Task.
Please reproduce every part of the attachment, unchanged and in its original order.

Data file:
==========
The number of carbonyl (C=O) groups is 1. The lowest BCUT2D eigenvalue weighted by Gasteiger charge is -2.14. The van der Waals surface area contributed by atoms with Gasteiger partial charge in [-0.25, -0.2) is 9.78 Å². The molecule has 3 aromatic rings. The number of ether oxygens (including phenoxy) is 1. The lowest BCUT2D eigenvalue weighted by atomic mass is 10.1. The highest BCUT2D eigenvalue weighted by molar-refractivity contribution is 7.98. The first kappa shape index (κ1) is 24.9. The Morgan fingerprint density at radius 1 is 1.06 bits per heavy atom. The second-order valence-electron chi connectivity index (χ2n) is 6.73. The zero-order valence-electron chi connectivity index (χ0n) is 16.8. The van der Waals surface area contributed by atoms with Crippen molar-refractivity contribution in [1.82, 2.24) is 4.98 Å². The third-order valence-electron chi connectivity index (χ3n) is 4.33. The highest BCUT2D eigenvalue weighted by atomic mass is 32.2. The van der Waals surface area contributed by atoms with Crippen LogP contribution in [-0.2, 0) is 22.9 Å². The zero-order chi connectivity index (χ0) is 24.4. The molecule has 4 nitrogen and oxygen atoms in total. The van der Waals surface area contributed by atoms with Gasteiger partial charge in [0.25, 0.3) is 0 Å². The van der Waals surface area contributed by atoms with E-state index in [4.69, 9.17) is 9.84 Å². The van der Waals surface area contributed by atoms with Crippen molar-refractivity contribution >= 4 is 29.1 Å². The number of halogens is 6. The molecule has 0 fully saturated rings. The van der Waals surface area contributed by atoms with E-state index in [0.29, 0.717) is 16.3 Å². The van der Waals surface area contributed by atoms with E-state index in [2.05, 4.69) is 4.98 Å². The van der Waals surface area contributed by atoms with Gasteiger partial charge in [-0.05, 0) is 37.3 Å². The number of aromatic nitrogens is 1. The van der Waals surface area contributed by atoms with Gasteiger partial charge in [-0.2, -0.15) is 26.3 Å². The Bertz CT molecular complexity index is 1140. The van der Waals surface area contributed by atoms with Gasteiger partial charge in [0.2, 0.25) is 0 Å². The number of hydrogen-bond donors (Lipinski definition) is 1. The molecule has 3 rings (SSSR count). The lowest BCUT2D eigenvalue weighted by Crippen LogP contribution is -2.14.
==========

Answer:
The number of carbonyl (C=O) groups is 1. The lowest BCUT2D eigenvalue weighted by Gasteiger charge is -2.14. The van der Waals surface area contributed by atoms with Gasteiger partial charge in [-0.25, -0.2) is 9.78 Å². The molecule has 3 aromatic rings. The number of ether oxygens (including phenoxy) is 1. The lowest BCUT2D eigenvalue weighted by atomic mass is 10.1. The highest BCUT2D eigenvalue weighted by molar-refractivity contribution is 7.98. The first kappa shape index (κ1) is 24.9. The Morgan fingerprint density at radius 1 is 1.06 bits per heavy atom. The second-order valence-electron chi connectivity index (χ2n) is 6.73. The zero-order valence-electron chi connectivity index (χ0n) is 16.8. The van der Waals surface area contributed by atoms with Crippen molar-refractivity contribution in [1.82, 2.24) is 4.98 Å². The third-order valence-electron chi connectivity index (χ3n) is 4.33. The highest BCUT2D eigenvalue weighted by atomic mass is 32.2. The van der Waals surface area contributed by atoms with Crippen LogP contribution in [-0.2, 0) is 22.9 Å². The zero-order chi connectivity index (χ0) is 24.4. The molecule has 4 nitrogen and oxygen atoms in total. The van der Waals surface area contributed by atoms with Gasteiger partial charge in [0.25, 0.3) is 0 Å². The van der Waals surface area contributed by atoms with E-state index in [4.69, 9.17) is 9.84 Å². The van der Waals surface area contributed by atoms with Crippen molar-refractivity contribution >= 4 is 29.1 Å². The number of halogens is 6. The molecule has 0 fully saturated rings. The van der Waals surface area contributed by atoms with E-state index in [0.29, 0.717) is 16.3 Å². The van der Waals surface area contributed by atoms with E-state index in [2.05, 4.69) is 4.98 Å². The van der Waals surface area contributed by atoms with Gasteiger partial charge in [-0.05, 0) is 37.3 Å². The number of aromatic nitrogens is 1. The van der Waals surface area contributed by atoms with Gasteiger partial charge in [-0.2, -0.15) is 26.3 Å². The Bertz CT molecular complexity index is 1140. The van der Waals surface area contributed by atoms with Gasteiger partial charge in [0.2, 0.25) is 0 Å². The number of hydrogen-bond donors (Lipinski definition) is 1. The molecule has 3 rings (SSSR count). The lowest BCUT2D eigenvalue weighted by Crippen LogP contribution is -2.14.